By Rick Steves
Welcome to the remote — and therefore very traditional — Setesdal Valley. Probably Norway's most authentic cranny, the valley is a mellow montage of sod-roofed water mills, ancient churches, derelict farmhouses, yellowed recipes, and gentle scenery. The locals practice fiddles and harmonicas, painting flowery designs on wood, whittling, and gold- and silverwork. The famous Setesdal filigree echoes the rhythmical design of the Viking era and Middle Ages.
The Setesdal Valley joined the modern age with the construction of the valley highway in the 1950s. All along the valley you'll see the unique two-story storage sheds called stabburs (the top floor stored clothes; the bottom, food) and many sod roofs. Even the bus stops have rooftops the local goats love to munch.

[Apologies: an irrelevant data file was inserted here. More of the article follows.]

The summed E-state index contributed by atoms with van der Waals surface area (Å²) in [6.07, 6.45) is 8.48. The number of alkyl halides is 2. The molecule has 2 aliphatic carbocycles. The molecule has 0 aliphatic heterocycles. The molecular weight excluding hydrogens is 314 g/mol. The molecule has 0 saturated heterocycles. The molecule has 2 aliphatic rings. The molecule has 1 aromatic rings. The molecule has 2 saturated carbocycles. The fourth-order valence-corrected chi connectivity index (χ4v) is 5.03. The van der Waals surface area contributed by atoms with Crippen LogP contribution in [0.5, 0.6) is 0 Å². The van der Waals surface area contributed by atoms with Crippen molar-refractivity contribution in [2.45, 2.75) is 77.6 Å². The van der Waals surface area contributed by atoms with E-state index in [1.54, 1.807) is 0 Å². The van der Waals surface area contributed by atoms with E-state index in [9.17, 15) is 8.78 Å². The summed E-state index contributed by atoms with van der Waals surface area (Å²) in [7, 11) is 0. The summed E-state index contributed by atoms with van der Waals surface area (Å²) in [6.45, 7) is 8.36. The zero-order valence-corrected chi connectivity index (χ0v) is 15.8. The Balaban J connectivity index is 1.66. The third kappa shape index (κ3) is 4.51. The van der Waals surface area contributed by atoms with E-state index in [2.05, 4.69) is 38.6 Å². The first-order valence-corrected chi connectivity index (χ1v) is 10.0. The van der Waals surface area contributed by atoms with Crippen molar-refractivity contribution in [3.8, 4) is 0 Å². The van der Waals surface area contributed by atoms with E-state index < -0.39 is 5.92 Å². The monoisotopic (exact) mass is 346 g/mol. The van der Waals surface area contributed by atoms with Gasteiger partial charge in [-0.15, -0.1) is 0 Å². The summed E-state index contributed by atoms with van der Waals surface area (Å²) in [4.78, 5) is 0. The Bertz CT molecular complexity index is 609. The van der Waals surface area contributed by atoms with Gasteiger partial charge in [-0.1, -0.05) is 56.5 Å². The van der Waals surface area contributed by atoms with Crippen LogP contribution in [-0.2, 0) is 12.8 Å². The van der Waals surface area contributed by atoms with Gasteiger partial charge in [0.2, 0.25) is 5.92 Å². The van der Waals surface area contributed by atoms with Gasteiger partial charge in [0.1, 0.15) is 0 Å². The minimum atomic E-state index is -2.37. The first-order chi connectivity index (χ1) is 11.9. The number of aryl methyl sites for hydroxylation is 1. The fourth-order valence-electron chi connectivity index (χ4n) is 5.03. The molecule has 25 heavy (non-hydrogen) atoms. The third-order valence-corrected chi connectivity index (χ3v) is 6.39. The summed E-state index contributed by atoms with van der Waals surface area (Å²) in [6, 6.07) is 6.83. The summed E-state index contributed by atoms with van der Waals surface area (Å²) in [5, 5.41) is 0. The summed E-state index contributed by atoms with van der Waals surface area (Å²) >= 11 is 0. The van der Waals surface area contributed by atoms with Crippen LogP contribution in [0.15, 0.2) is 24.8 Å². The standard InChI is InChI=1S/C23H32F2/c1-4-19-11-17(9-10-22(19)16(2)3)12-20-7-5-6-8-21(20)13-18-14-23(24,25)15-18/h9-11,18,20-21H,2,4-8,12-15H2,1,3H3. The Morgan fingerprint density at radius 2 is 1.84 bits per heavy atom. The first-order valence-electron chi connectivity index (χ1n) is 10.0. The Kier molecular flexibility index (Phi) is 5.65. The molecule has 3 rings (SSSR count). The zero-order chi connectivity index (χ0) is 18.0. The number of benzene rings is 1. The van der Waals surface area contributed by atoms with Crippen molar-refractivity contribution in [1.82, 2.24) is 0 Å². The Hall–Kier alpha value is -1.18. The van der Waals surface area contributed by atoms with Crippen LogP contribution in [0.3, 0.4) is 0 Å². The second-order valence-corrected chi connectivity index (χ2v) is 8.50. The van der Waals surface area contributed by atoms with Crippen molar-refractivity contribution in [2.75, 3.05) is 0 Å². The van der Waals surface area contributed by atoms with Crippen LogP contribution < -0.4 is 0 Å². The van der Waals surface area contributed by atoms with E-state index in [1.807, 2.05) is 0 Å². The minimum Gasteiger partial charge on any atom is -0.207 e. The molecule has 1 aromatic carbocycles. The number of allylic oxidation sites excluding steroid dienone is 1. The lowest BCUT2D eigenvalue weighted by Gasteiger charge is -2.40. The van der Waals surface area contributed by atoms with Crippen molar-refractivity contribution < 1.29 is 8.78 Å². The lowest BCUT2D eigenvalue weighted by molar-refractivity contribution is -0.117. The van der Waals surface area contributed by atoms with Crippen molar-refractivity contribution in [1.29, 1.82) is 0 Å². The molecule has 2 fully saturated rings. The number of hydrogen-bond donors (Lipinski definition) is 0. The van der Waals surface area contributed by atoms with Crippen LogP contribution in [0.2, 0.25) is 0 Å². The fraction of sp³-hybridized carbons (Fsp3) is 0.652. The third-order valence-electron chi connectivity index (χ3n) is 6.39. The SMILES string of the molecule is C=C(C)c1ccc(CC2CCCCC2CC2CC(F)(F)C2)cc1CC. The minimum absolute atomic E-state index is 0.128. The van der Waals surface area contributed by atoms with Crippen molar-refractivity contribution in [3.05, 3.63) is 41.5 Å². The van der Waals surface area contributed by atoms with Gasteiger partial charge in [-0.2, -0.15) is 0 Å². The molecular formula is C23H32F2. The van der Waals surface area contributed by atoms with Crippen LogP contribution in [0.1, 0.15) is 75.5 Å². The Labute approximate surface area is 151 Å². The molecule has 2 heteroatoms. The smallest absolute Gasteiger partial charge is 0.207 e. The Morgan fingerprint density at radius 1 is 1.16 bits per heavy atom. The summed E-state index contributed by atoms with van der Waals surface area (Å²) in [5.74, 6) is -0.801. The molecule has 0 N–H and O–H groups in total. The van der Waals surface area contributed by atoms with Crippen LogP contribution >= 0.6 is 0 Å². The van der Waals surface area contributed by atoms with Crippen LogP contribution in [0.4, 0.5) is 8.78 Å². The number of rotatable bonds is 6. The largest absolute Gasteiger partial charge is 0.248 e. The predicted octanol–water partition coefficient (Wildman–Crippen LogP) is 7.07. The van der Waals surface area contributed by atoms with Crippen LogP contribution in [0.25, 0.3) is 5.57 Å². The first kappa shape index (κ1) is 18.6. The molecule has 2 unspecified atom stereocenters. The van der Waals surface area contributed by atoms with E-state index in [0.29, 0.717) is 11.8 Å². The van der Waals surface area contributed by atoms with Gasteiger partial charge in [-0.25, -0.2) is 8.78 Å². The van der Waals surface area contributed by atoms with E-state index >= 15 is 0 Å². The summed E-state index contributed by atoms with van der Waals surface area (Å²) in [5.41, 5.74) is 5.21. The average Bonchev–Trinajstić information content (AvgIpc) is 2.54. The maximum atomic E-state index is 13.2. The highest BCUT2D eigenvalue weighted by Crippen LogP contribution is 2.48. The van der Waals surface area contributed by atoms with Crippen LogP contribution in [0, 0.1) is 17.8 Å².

In the high country, just over the Sessvatn summit (3,000 feet), you'll see herds of goats and summer farms. If you see an Ekte Geitost sign, that means genuine homemade goat cheese is for sale. (It's sold cheaper and in more manageable sizes in grocery stores.) To some it looks like a decade's accumulation of ear wax. I think it's delicious. Remember, ekte means all-goat — really strong. The more popular and easier-to-eat regular goat cheese is mixed with cow's-milk cheese.
Each town in the Setesdal Valley has a weekly rotating series of hikes and activities for the regular, stay-put-for-a-week visitor. The upper valley is dead in the summer but enjoys a bustling winter. This is easygoing sightseeing — nothing earthshaking. Let's just pretend you're on vacation.